Anti-Semite, Nazi sympathiser, great novelist?

Louis-Ferdinand Céline's bitter legacy.

It's nearly fifty years since the death of one of France's greatest 20th century novelists: Louis Ferdinand Auguste Destouches, more commonly known under his nom de plume, Louis-Ferdinand Céline. And yet there will be no officially sanctioned celebration for the author of Journey to the End of the Night and North. It has been decided by the Culture Minister, after strong protests from France's Jewish community, that Céline will not be commemorated in the official French cultural celebrations for 2011.

On Friday evening, the French culture minister Frédéric Mitterrand stated:

After a period of sustained reflection ... I have decided not to include Céline in this year's national celebrations. This is in no sense to be taken as a disavowal of the Senior Committee's choices (who decide upon the list) but as an adjustment that I have made myself.

This was the end to a week of literary and political controversy. When it became clear last Wednesday that the committee were set to include Céline amongst the list of cultural luminaries to be honoured, the President of the Association of Sons and Daughters of Deported French Jews (FFDJF) , Serge Klarsfeld reacted immediately: "It would be an honourable act, if the Culture Minister were to remove Céline from the list immediately, as we have been requesting." He went on to comment that: "His (Céline's) authorial talent should not make us forget that this was a man who called for the murder of Jews under the occupation. If the Republic celebrates him, it will bring shame upon itself."

Henri Godard, one of France's leading Céline scholars, greeted Mitterand's announcement on Friday with dismay, saying that he felt "completely trapped by this about turn" and added sardonically "I thought that we had changed, that the ghosts had been laid to rest. The term of celebration is mistaken. This is not a question of a hagiography, or arranging a memorial, but about using this anniversary in order to look at Céline's writing, which is more and more widely read, afresh."

The central point of contention in this controversy is the existence of a number of violently anti-Semitic tracts that Céline wrote in the late 1930s, amongst which his notorious 1938 pamphlet School of Corpses is most well known. Serge Klarsfeld has claimed that it is impossible to square this explicit anti-Semitism with the words in the preface to the list of cultural figures to be celebrated, which state that this is "a list of individuals worthy of celebration: that is to say, those whose life, work, moral conduct and the values which they have represented are recognised today as having been remarkable."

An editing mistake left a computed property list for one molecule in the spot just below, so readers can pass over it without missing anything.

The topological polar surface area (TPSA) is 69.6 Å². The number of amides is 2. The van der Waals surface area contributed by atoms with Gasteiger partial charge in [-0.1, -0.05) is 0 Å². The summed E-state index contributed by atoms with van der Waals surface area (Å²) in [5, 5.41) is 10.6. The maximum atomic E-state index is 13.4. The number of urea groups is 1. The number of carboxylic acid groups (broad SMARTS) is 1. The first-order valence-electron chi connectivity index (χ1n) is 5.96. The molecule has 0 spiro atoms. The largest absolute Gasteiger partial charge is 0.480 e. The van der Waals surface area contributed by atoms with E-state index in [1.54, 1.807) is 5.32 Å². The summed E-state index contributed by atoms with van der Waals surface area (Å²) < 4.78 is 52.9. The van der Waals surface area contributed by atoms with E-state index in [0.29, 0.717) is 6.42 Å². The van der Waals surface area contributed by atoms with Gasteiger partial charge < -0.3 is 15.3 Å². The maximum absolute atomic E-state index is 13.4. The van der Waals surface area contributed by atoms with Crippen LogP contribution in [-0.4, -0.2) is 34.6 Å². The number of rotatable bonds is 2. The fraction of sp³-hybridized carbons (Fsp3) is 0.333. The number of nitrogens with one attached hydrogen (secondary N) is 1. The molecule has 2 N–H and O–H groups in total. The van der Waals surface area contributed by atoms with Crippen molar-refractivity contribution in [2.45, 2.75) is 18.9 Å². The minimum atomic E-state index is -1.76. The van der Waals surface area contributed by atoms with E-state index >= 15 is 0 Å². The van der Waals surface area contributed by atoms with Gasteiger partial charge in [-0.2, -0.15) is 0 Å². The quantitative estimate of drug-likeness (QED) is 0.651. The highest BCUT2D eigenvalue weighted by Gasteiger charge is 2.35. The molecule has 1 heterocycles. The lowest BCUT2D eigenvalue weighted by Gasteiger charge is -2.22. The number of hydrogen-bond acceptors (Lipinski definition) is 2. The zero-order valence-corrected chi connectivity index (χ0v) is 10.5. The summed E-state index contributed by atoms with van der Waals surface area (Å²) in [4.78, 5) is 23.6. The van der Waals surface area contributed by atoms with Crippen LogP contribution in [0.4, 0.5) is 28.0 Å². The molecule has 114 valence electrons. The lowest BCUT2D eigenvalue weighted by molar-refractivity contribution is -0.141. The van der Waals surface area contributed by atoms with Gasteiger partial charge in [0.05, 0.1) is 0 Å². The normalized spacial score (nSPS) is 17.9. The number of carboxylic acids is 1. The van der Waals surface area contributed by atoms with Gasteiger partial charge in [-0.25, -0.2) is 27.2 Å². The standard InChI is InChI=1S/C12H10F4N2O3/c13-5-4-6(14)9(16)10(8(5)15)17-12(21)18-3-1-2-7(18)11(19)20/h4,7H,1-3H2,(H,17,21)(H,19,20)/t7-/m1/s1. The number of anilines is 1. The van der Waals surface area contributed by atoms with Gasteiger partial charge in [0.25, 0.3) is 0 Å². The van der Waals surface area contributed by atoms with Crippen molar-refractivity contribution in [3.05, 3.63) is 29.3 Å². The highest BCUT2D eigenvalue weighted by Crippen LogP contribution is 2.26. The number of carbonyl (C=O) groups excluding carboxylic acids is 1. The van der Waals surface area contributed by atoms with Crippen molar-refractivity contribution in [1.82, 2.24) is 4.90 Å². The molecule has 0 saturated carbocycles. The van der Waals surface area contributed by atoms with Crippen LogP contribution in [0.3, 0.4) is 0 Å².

The controversy demonstrates that France still struggles to reconcile itself with its legacy of prevalent cultural and political anti-Semitism prior to 1945. It remains haunted by events such as the appalling round up of some 13,000 French Jews at the Vélodrome d'Hiver in Paris in July 1942, as was demonstrated by the success of Roselyne Bosch's mediocre commerative film La Rafle (The Round Up) in France last year. Yet is the failure to recognise the work of one of France's greatest authors of the last century really going to help to heal these enduring historical wounds? Céline's reaction to the controversy would no doubt have been typically taciturn. He might have responded in those world-weary tones of Ferdinand, the protagonist of Journey to the End of the Night, and distainfully defered to his prefered retort of "chacun son genre" ("to each their own way".)

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Women don’t make concept albums: how BBC Four’s When Pop Went Epic erases popular music’s diverse history

Why are the only albums blessed with the grandiose description of “conceptual” the ones made by white men?

Tonight, BBC Four airs a documentary exploring the history of the concept album called When Pop Went Epic: The Crazy World of the Concept Album. Presented by prog rock veteran Rick Wakeman, the programme set out to “examine the roots of the concept album in its various forms”, as well as cycling through the greatest examples of the musical phenomenon.

“Tracing the story of the concept album is like going through a maze,” says dear old Rick incredulously, while ambling round a literal maze on screen, just so we fully get the symbolism. But if the history of concept albums is a labyrinth, Wakeman has chosen a gymnastic route through it, one filled with diversions and shortcuts that studiously avoid the diversity of the format’s history. He imagines the concept album to begin with Woody Guthrie’s 1940s record about poverty and class struggle in America, Dust Bowl Ballads, following on with Frank Sinatra’s Only the Lonely (1958) and The Beach Boys’ Pet Sounds (1966), before moving on to big hitters like Sgt Pepper and Tommy. It quickly seems apparent that the first albums blessed with the grandiose description “conceptual” are the ones made by white men, and Wakeman’s history credits them with inventing the form.